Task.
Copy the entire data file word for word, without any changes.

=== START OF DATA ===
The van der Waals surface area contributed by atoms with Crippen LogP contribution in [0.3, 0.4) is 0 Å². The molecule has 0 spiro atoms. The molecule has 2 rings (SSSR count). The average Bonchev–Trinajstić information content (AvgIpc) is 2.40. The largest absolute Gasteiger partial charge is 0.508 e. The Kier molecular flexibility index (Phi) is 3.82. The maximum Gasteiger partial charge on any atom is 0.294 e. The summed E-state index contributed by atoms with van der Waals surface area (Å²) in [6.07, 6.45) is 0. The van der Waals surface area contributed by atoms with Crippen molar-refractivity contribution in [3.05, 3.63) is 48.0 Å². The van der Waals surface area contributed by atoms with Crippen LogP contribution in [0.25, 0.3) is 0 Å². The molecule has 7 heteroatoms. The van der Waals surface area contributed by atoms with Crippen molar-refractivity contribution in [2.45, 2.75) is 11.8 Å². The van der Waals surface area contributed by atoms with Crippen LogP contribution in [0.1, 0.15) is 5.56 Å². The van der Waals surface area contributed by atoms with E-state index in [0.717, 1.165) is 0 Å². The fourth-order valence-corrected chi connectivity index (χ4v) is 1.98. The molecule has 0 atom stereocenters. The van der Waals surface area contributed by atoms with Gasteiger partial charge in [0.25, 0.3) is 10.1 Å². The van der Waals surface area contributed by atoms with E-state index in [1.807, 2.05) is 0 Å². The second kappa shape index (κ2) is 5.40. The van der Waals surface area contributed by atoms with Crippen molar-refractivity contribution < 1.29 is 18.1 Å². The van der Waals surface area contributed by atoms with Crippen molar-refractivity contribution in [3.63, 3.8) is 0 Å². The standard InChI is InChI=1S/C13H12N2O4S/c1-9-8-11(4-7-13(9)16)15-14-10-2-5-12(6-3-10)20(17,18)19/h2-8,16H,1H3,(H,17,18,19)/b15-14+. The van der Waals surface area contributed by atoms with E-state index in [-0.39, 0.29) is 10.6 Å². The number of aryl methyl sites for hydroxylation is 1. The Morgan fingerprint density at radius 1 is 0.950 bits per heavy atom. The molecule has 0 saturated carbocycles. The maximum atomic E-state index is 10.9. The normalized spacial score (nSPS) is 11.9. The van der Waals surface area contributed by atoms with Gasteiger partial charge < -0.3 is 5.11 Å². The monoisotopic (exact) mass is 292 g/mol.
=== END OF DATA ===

The van der Waals surface area contributed by atoms with Crippen LogP contribution in [0.3, 0.4) is 0 Å². The molecule has 0 spiro atoms. The molecule has 2 rings (SSSR count). The average Bonchev–Trinajstić information content (AvgIpc) is 2.40. The largest absolute Gasteiger partial charge is 0.508 e. The Kier molecular flexibility index (Phi) is 3.82. The maximum Gasteiger partial charge on any atom is 0.294 e. The summed E-state index contributed by atoms with van der Waals surface area (Å²) in [6.07, 6.45) is 0. The van der Waals surface area contributed by atoms with Crippen molar-refractivity contribution in [3.05, 3.63) is 48.0 Å². The van der Waals surface area contributed by atoms with Crippen LogP contribution in [0.25, 0.3) is 0 Å². The molecule has 7 heteroatoms. The van der Waals surface area contributed by atoms with Crippen molar-refractivity contribution in [2.45, 2.75) is 11.8 Å². The van der Waals surface area contributed by atoms with Crippen LogP contribution in [0.1, 0.15) is 5.56 Å². The van der Waals surface area contributed by atoms with E-state index in [0.717, 1.165) is 0 Å². The fourth-order valence-corrected chi connectivity index (χ4v) is 1.98. The molecule has 0 atom stereocenters. The van der Waals surface area contributed by atoms with Gasteiger partial charge in [0.25, 0.3) is 10.1 Å². The van der Waals surface area contributed by atoms with E-state index in [1.807, 2.05) is 0 Å². The second kappa shape index (κ2) is 5.40. The van der Waals surface area contributed by atoms with Crippen molar-refractivity contribution < 1.29 is 18.1 Å². The van der Waals surface area contributed by atoms with Crippen molar-refractivity contribution in [3.63, 3.8) is 0 Å². The standard InChI is InChI=1S/C13H12N2O4S/c1-9-8-11(4-7-13(9)16)15-14-10-2-5-12(6-3-10)20(17,18)19/h2-8,16H,1H3,(H,17,18,19)/b15-14+. The van der Waals surface area contributed by atoms with E-state index in [-0.39, 0.29) is 10.6 Å². The number of aryl methyl sites for hydroxylation is 1. The Morgan fingerprint density at radius 1 is 0.950 bits per heavy atom. The molecule has 0 saturated carbocycles. The maximum atomic E-state index is 10.9. The normalized spacial score (nSPS) is 11.9. The van der Waals surface area contributed by atoms with Gasteiger partial charge < -0.3 is 5.11 Å². The monoisotopic (exact) mass is 292 g/mol.